The vacuity of the two-state solution mantra is most obvious in how often policymakers speak of recognizing a Palestinian state without discussing an end to Israel’s occupation of Palestinian territory. Quite the contrary: With the United States reportedly exploring initiatives to recognize Palestinian statehood, it is simultaneously defending Israel’s prolonged occupation at the International Court of Justice, arguing that Israel faces “very real security needs” that justify its continued control over Palestinian territories.

What might explain this seeming contradiction?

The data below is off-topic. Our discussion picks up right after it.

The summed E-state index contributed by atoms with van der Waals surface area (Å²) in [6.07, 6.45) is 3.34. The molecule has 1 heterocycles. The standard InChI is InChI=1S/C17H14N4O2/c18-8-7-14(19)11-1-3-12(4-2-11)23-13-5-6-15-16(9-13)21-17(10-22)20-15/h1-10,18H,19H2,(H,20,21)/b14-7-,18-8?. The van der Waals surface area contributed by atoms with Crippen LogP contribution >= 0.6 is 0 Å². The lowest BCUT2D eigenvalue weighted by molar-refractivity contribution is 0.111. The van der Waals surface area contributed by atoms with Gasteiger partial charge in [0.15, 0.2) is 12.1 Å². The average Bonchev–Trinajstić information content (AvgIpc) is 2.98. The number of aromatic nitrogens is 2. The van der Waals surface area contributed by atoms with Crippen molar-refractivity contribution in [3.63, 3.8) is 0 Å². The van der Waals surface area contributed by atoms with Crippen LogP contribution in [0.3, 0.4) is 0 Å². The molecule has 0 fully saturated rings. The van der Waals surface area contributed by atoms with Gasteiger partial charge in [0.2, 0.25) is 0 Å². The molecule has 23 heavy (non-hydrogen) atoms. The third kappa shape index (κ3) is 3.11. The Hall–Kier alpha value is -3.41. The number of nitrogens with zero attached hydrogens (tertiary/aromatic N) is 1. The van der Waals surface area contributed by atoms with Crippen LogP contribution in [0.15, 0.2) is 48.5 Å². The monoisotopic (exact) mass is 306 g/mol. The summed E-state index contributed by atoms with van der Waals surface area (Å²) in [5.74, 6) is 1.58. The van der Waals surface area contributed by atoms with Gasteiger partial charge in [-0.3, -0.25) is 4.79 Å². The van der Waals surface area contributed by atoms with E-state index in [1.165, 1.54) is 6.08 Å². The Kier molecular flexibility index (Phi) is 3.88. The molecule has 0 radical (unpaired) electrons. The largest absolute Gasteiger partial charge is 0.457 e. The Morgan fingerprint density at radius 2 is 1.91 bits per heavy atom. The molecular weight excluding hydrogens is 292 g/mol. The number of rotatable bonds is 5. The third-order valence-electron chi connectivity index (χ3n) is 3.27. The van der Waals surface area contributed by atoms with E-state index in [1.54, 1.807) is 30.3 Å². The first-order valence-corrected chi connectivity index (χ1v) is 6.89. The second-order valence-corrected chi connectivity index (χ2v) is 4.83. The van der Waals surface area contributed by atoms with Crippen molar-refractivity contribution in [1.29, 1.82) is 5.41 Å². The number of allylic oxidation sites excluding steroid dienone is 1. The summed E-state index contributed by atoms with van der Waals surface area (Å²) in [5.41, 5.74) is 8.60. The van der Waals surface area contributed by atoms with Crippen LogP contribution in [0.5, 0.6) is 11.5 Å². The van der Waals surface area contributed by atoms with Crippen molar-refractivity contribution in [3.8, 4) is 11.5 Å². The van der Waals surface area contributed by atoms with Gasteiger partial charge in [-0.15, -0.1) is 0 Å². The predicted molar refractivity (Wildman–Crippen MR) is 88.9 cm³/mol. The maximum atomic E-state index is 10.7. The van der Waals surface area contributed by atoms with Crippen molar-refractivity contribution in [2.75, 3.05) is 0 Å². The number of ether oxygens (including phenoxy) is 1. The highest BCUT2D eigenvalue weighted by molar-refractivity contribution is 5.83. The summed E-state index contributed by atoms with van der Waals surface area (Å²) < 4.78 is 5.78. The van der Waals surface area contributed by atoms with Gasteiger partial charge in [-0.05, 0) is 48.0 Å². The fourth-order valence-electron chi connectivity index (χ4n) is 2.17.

The concept of partition has long been used as a blunt policy tool by colonial powers to manage the affairs of their colonies, and Palestine was no exception. The Zionist movement emerged within the era of European colonialism and was given its most important imprimatur by the British Empire. The Balfour Declaration, issued by the British in 1917, called for a “national home for the Jewish people” in Palestine without adequately accounting for the Palestinians who constituted a vast majority in the region and whom Balfour referred to simply as “non-Jewish communities”. This declaration was then imposed on the Palestinians, who by 1922 had become Britain’s colonized subjects and were not asked to give consent to the partitioning of their homeland. Three decades later, the United Nations institutionalized partition with the passage of the 1947 plan, which called for partitioning Palestine into two independent states, one Palestinian Arab and the other Jewish.